6) Pirates of the 21st Century by Nigel Cawthorne
Not just about Somalia, this book looks at piracy in the South China Sea, the Caribbean and South America too. It examines how a phenomenon thought to be consigned to history is once again a worldwide problem. It looks at attacks that have taken place in the Malacca Straits and the fate of the Chandlers (see above), and questions how the international community and its peacekeeping forces can try to bring stability and security back to the oceans. Nigel Cawthorne is the author of over a hundred books, from serious political works such as The Iron Cage to lightweight comic romps such as Sex Lives of the Popes. Sex Lives of the Presidents got him on the Joan Rivers Show. He was hauled in front of a Senate Select Committee for The Bamboo Cage.
7) Pirate State by Peter Eichstaedt
In 2009, the United States was hit broadside by Somali pirates who attempted to capture the U.S. flag ship Maersk Alabama (see A Captain’s Duty above). Suddenly, the pirates were no longer a distant menace. They had thrust themselves onto the American stage. Are the Somali pirates a legion of desperate fisherman attacking cargo ships and ocean cruisers to reclaim their waters? Or is piracy connected to crime networks and the madness that grips Somalia? What threats do pirates pose to international security? To answer these questions, Peter Eichstaedt crisscrosses East Africa, meeting with pirates both in and out of prisons, talking with them about their lives, tactics, and motives. He discovers that piracy is a symptom of a much deeper problem: Somalia itself.
8) Dangerous Waters by John S Burnett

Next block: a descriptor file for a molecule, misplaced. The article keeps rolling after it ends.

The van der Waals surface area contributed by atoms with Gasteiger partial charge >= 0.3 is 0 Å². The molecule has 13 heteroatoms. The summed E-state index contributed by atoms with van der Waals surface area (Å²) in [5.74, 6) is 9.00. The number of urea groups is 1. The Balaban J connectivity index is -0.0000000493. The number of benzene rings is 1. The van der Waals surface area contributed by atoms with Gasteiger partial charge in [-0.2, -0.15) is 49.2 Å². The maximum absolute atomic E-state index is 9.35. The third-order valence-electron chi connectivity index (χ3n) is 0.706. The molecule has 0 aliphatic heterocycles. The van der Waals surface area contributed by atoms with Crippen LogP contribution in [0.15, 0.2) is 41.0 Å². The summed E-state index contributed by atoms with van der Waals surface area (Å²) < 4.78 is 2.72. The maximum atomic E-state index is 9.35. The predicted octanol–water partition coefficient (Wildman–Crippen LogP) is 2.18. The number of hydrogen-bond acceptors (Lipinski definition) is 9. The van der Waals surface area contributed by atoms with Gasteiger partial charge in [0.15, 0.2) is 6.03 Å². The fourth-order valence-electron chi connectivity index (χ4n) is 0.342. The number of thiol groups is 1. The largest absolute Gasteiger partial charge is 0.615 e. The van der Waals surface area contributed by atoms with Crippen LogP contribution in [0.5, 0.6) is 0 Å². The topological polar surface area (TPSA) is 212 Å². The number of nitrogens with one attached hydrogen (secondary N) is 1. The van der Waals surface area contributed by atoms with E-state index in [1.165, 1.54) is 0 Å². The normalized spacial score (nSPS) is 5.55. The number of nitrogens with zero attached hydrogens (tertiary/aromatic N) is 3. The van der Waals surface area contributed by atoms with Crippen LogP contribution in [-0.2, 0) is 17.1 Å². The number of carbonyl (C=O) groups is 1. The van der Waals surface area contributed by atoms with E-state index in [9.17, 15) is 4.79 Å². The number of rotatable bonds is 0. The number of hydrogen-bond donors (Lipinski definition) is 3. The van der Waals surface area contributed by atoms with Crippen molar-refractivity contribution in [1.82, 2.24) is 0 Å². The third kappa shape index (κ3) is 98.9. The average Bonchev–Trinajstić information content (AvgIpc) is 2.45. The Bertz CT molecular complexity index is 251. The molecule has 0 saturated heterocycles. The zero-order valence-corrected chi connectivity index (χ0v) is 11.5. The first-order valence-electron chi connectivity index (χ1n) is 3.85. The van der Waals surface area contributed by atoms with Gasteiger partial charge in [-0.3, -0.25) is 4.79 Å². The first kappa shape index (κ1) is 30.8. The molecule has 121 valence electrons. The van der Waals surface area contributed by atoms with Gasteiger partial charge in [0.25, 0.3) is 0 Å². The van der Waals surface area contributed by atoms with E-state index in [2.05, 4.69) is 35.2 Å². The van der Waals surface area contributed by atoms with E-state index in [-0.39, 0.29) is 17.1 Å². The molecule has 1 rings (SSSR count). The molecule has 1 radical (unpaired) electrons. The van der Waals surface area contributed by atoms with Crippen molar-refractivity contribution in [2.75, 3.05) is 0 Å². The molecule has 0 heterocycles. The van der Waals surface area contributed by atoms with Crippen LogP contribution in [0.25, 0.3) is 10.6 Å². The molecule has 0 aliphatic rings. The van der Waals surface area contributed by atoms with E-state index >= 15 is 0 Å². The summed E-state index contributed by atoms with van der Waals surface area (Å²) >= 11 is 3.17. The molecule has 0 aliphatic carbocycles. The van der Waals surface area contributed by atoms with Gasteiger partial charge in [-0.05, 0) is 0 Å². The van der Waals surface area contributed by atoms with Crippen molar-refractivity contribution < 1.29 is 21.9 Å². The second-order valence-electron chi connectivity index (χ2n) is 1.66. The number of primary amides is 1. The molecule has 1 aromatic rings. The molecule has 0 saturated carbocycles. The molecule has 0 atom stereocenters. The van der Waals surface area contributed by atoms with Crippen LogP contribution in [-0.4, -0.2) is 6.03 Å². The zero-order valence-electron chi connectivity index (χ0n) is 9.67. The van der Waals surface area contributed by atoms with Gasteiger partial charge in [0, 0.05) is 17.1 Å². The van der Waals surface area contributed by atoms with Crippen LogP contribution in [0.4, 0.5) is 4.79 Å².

While sailing alone one night in the shipping lanes across one of the busiest waterways in the world, John Burnett was attacked by pirates. Through sheer ingenuity and a little bit of luck, he survived, and his shocking firsthand experience became the inspiration for Dangerous Waters.
Today’s breed of pirates are not the colorful cutthroats painted by the history books. Unlike the romantic images from yesteryear of Captain Hook, Long John Silver, and Blackbeard, modern pirates can be local seamen looking for a quick score, highly trained guerrillas, rogue military units, or former seafarers recruited by sophisticated crime organizations.
9) Deadly Waters by Jay Bahadur
What are the lives of modern day pirates like outside of the attack skiffs? How do they spend their money? What clothes do they wear and what is their drug of choice? Deadly Waters takes us to the heart of Somalia, where Jay Bahadur, the intrepid 25-year-old author has ventured where most journalists fear to tread. As the ‘go to’ journalist for all major media, and with unparalleled access to all the major players, from government officials to local residents – and of course the pirates themselves – Bahadur sets out to discover who is behind the masked menaces who appear on the news. Exploring the politics and history of the self-governing region of Puntland, Bahadur looks at the challenges facing this troubled mini-state as piracy rises – and examines how the UN and other bodies are attempting to deal with the scourge of every sea-faring nation. Evocative and incisive, Deadly Waters is a highly original analysis of the international pirate crisis.